Ofsted is giving its inspectors extra help because of concerns about their reliability in checking the secondary curriculum under the watchdog's new inspection framework, it was revealed this morning.
Research by the watchdog has found that using workbook scrutiny and lesson visits to assess teaching quality and curriculum was less effective in secondary school than it was in primary schools.
Daniel Muijs, Ofsted’s deputy director for research and evaluation, said this was because inspectors were "looking at lessons outside of their subject expertise."
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To counter this issue, he said, Ofsted was giving its inspectors "subject-specific guidance" in all subjects to improve the reliability of their inspections.
The findings come in a report the inspectorate published today, which highlights how it will look at lessons and pupils’ workbooks as part of the deep-dives in specific subjects it will complete to assess a school’s curriculum under the new inspection framework.
The research explores the reliability of these methods of assessing teaching, curriculum and behaviour by using paired assessments.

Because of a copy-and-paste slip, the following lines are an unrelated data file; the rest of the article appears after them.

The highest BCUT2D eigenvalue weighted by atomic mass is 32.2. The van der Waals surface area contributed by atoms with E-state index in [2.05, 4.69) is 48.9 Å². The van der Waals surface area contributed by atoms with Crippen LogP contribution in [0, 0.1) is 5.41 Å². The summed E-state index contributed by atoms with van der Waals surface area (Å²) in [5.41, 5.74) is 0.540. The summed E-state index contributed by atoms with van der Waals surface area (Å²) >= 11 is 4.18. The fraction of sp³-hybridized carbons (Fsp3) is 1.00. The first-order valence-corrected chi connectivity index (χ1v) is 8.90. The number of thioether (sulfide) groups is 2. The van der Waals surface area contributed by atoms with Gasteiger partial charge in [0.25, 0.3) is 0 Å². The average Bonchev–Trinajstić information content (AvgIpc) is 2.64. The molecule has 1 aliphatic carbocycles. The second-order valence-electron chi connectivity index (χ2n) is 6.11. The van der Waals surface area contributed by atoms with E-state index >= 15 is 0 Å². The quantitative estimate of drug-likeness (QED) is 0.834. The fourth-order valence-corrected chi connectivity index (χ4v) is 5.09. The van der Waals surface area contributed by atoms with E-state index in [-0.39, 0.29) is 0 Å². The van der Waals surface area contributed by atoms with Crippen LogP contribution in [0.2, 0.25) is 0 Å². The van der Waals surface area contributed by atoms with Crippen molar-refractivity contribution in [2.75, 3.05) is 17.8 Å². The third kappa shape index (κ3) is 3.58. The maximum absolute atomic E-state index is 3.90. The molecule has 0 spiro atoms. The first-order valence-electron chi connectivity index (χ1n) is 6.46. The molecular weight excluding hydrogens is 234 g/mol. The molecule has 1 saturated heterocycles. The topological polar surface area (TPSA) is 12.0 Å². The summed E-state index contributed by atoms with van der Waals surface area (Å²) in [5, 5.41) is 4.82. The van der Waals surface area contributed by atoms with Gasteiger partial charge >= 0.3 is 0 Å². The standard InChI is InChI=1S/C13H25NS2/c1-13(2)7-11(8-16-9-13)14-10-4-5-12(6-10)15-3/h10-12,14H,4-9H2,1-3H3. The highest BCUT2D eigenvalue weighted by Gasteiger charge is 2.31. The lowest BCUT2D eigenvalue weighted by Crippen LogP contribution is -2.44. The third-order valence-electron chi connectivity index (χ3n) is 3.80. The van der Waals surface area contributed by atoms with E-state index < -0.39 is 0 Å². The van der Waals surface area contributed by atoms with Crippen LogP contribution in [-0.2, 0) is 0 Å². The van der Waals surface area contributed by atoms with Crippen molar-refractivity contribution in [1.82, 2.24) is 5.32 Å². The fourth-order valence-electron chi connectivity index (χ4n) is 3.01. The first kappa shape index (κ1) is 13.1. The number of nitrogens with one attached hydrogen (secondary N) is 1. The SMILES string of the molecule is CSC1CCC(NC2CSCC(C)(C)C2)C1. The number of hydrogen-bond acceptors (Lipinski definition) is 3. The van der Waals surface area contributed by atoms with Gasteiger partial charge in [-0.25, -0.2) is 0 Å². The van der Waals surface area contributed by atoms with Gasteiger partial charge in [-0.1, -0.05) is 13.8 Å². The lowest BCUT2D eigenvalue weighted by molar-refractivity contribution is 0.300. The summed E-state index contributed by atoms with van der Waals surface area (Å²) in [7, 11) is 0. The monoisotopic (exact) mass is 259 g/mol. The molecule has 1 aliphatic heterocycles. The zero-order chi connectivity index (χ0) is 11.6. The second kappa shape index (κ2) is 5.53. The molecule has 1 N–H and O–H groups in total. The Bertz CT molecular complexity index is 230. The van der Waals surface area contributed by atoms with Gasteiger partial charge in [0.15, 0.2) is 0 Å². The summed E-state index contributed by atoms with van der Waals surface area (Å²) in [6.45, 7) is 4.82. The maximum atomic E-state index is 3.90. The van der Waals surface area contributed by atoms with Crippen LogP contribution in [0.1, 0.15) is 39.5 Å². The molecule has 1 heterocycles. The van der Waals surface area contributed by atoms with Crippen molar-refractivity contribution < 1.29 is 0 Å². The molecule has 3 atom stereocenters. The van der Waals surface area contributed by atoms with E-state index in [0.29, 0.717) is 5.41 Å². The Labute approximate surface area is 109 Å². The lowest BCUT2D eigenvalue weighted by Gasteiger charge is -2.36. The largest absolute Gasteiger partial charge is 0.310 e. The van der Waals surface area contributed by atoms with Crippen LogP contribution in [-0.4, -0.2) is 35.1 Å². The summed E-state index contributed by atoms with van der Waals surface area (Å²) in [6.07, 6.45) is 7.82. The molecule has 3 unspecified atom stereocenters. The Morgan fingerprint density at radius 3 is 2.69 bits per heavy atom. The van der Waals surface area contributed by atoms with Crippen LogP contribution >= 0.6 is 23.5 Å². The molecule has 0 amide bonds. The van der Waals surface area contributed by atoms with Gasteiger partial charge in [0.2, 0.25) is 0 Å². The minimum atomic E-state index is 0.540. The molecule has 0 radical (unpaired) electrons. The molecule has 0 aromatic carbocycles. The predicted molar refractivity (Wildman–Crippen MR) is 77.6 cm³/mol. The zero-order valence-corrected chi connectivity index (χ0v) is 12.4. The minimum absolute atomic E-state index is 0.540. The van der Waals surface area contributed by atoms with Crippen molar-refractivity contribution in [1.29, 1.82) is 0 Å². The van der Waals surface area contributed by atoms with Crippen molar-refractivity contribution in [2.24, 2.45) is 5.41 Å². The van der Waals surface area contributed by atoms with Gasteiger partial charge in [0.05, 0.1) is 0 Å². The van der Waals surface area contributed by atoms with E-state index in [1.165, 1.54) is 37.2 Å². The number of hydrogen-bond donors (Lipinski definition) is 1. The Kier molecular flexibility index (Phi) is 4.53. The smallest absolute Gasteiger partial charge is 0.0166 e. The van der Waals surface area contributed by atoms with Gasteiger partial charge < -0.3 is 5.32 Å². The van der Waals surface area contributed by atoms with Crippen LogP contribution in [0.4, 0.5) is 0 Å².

Professor Muijs said: “In schools, we found substantial levels of reliability in primary and on behaviour in secondary. We found only good levels of reliability on curriculum and teaching in secondary.
"That the secondary curriculum and teaching measures were lower was due to inspectors looking at lessons outside of their subject expertise. To counter this, we are developing subject-specific guidance for inspectors in all subjects. This is in collaboration with expert groups.
"Overall, though, within a high-inference (subjective) model that requires a lot of observer judgement, this is a positive outcome.”
The research scrutinised more than 300 workbooks from years 3, 4, 5, 8 and 9, covering maths, English, history and geography, science and French.
Ofsted said nine HMIs independently looked at the work, with two scrutinising each book to allow Ofsted to assess the reliability of this approach.
Curriculum is a major focus of the new inspection framework being introduced in September. Inspectors will look at the intent, implementation and impact of the curriculum as part of a new quality of education judgement.